Water is 800 times denser than air. When we dive the ambient pressure increases as we go deeper. We often use the unit atmospheres absolut (ATA) to define that pressure. On the surface we have 1 ATA. At 10 meters/33 feet depth in saltwater we have twice the ambient pressure, 2 ATA. At 20m/66ft we have 3 ATA and so on.

Another unit that is sometimes used is bar and 1 bar is for practical use the same as 1 ATA. Other units are msw and fsw which are also pressure units (meter salt water and feet salt water). So when we say 66ft or 20 meters we really mean 66 fsw or 20 msw which is the ambient pressure in the ocean at that depth.

Often when we need to calculate we have to use ATAs so it's neccessary to know how to convert between depth in msw or fsw to ATA.

If we wanted to use formulas it would be:
msw = (ATA-1) * 10
ATA = msw / 10 + 1

fsw = (ATA-1) * 33
ATA = fsw / 33 + 1

Partial pressure

Right here at the surface we have an ambient pressure of 1 ATA. Since air consists of 21% oxygen the oxygen will exert 0.21 ATA on oss. We have 79% of nitrogen in the air so that means 0.79 ATA of nitrogen. Every gas exert their part of the pressure and that part is called partial pressure.

If we add up the partial pressures of one gas like air, we get the total pressure of the gas. That is Dalton's law.

If we dive with air to 10msw/33ft the ambient pressure is 2 ATA. The partial pressure of the oxygen is 0.21 * 2 = 0.42 ATA and the partial pressure of the nitrogen is 0.79 * 2 = 1.58 ATA. Together they equal the ambient pressure: 0.42 + 1.58 = 2 ATA.

Pressure is often defined by the letter P. So ambient pressure is usually written Pata. The oxygen partial pressure is written PO2 as O2 is the chemical name for oxygen. Nitrogen partial pressure is PN2.

Since nitrox and air consists of oxygen and nitrogen these rule applies:

Pata = PO2 + PN2

The letter F for fraction is used when you want to write how much of a gas mixture one particular gas is. So in air the oxygen fraction is FO2 = 0.21 and the nitrogen fraction is FN2 = 0.79.

If we want to calculate the partial pressure of oxygen we could do it like this:

PO2 = FO2 * Pata

Since it is an equation we can turn it around to calulate what we don't know. For example, at what depth do the oxygen have a partial pressure of 1.4 ATA while breathing air?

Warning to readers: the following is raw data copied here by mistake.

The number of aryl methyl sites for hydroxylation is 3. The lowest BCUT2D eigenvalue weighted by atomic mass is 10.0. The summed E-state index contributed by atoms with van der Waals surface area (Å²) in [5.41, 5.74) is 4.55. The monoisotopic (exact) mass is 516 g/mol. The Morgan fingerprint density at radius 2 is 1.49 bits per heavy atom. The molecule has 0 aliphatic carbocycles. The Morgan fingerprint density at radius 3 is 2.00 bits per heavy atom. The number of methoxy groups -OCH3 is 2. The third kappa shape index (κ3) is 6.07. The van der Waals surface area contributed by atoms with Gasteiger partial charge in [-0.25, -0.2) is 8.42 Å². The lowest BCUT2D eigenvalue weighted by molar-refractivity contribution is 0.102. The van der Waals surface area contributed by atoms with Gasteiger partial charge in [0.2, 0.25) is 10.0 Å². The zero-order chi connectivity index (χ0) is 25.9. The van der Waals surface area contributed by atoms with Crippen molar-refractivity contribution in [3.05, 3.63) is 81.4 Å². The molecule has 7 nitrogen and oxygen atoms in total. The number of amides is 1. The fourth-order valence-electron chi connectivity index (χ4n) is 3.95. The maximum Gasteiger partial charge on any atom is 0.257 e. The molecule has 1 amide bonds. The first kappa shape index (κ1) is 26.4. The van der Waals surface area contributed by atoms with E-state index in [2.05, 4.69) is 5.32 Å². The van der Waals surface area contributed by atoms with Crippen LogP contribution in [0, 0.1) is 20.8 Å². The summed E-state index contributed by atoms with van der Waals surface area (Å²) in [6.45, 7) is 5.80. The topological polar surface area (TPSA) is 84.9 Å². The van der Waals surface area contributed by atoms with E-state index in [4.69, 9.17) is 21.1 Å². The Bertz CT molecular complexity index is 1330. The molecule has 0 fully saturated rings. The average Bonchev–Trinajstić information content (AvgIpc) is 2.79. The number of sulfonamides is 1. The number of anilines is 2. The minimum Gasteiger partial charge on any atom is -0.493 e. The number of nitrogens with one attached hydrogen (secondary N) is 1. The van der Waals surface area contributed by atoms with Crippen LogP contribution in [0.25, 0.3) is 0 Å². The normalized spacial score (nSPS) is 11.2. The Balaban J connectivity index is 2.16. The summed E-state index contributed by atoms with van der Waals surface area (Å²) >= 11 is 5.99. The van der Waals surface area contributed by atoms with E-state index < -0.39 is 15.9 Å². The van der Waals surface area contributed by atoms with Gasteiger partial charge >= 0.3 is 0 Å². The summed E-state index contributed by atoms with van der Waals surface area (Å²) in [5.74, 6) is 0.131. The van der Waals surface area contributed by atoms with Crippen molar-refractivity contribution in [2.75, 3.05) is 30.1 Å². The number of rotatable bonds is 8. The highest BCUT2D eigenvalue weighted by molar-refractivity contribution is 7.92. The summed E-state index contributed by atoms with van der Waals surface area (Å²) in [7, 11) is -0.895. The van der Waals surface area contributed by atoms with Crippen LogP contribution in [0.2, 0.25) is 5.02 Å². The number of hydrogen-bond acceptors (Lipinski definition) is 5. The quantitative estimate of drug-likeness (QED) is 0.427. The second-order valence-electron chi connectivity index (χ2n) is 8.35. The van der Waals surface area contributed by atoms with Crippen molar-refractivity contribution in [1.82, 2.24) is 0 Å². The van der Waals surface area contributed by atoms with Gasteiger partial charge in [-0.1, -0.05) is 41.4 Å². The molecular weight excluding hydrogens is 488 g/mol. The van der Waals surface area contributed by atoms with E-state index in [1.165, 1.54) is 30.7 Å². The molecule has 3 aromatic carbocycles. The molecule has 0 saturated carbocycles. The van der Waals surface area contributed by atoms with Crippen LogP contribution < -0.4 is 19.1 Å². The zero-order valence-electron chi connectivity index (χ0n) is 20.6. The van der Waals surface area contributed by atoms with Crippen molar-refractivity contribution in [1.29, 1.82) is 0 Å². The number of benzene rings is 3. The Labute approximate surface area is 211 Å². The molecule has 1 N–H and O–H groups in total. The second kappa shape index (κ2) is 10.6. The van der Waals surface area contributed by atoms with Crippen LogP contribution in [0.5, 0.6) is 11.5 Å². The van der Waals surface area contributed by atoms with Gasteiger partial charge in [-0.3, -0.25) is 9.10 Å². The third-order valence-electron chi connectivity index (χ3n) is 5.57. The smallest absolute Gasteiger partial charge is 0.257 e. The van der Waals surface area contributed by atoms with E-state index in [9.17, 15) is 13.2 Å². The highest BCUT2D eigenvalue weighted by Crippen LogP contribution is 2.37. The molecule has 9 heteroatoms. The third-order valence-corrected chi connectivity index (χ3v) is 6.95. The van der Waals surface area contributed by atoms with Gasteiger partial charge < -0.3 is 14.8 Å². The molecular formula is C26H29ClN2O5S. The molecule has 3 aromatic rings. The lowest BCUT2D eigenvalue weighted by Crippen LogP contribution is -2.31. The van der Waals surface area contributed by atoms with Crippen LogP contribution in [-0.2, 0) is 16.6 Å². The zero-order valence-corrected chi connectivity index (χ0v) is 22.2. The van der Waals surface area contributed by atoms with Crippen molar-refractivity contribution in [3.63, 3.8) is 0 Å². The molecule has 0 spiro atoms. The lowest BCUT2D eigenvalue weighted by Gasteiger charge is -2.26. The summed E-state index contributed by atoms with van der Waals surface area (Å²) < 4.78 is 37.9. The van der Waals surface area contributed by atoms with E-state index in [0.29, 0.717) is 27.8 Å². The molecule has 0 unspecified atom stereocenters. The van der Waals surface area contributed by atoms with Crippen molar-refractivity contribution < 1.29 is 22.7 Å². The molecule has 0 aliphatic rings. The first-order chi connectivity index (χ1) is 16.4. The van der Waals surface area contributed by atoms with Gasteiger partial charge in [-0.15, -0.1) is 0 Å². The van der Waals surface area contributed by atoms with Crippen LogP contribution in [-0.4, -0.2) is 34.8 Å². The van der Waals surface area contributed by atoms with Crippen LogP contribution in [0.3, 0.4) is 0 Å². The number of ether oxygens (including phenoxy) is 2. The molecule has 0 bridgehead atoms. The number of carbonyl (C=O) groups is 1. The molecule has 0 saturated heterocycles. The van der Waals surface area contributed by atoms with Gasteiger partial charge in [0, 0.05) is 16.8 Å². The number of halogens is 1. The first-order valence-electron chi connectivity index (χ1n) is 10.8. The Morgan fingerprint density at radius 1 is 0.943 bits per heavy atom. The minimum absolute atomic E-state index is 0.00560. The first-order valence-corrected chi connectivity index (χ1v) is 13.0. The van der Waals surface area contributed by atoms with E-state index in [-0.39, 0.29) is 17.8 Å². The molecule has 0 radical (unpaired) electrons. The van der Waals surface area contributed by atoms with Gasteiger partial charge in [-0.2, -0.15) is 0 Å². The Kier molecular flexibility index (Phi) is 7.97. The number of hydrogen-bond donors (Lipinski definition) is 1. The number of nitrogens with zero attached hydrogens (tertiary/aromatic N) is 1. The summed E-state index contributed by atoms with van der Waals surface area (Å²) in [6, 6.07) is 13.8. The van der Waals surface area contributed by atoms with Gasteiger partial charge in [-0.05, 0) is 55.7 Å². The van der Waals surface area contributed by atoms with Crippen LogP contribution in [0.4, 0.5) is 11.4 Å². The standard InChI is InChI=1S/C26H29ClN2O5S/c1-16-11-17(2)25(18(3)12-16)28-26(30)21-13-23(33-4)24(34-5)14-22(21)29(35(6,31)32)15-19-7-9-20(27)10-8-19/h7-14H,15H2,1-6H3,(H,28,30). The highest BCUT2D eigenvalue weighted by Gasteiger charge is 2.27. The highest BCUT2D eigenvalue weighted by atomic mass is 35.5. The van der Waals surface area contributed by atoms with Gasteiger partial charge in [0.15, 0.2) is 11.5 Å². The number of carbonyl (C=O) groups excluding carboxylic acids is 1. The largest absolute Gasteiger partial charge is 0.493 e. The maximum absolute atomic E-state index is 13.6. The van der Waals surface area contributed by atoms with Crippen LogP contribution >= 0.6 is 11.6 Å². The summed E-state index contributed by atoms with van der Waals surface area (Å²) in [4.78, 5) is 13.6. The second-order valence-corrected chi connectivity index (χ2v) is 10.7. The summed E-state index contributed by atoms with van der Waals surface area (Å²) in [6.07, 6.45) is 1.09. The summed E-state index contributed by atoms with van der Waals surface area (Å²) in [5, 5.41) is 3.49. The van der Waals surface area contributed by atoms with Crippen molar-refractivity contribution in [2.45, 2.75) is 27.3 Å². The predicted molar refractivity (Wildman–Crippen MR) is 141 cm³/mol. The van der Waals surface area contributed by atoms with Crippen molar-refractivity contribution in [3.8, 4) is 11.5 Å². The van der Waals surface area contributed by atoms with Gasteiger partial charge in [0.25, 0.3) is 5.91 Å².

1.4 = 0.21 * Pata
Pata = 1.4 / 0.21 = 6.66 ATA
Let's then convert 6.66 ATA:
In metric (msw) it is (6.66-1) * 10 = 56.6 msw
and in imperial (fsw) it is (6.66-1) * 33 = 186.8 fsw.

Self assessment

1. The air consists of ____ percent nitrogen.

2. What does EANx stand for?

3. What are the two most common nitrox mixtures?

4. When did the recreational agencies start teaching nitrox?

5. What is the primary advantage of using nitrox?

6. What is the ambient pressure at the depth of 26 meter or 85 feet in the ocean?

7. How deep in msw/fsw is 2.5 ATA?

8. How many percent nitrogen do we have in EAN36?

9. If we breath a 30% nitrox at 21 msw / 70 fsw what is the oxygen partial pressure?

10. At what depth do we have a PO2 of 1.4 ATA when breathing 32% nitrox?

11. How deep can we dive with EAN32 if we want to keep the PN2 the same as with have on air at 24 msw / 80 fsw?


1. It's really 78% but we usually use 79%.

2. EAN is an abbrevation of Enriched Air Nitrox and the x is the oxygen content.

3. NOAA I and NOAA II which is 32% and 36% nitrox.

4. At the beginning of the 1990's.

5. We breath less nitrogen so the body absorbs less nitrogen.

6. 26 msw / 10 + 1 = 3.6 ATA or 85 fsw / 33 -1 = 3.6 ATA

7. (2.5 ATA - 1) * 10 = 15 msw or (2.5 ATA -1) * 33 = 49.5 fsw

8. EAN36 is 36% oxygen and the rest nitrogen so 100-36 = 64% nitrogen.

9. First we convert msw / fsw to ATA.
21msw / 10 + 1 = 3.1 ATA or 70fsw / 33 + 1 = 3.1 ATA
The oxygen partial pressure is:
PO2 = FO2 * Pata => 0.3 * 3.1 = 0.93 ATA.
So the answer is 0.93 ATA.

10. PO2 = FO2 * Pata so Pata = FO2 / PO2.
Pata = 1.4 / 0.32 = 4.38 ATA which is 33.8 msw or 111 fsw.
So the answer is 33.8 msw or 111 fsw.

11. First we need to calculate the nitrogen partial pressure at 24 msw / 80 ft:
24 msw or 80ft = 3.4 ATA
PN2 = FN2 * Pata => 0.79 * 3.4 = 2.68 ATA.
We know the partial pressure and we know the nitrogen content in EAN32 so we can calculate the depth:
PN2 = FN2 * Pata => Pata = PN2 * FN2
Pata = 2.68 / 0.68 = 3.94 ATA
3.94 ATA is 29.4 msw or 97 fsw.

Go on to Part two.

This page was last modified 25 August 2006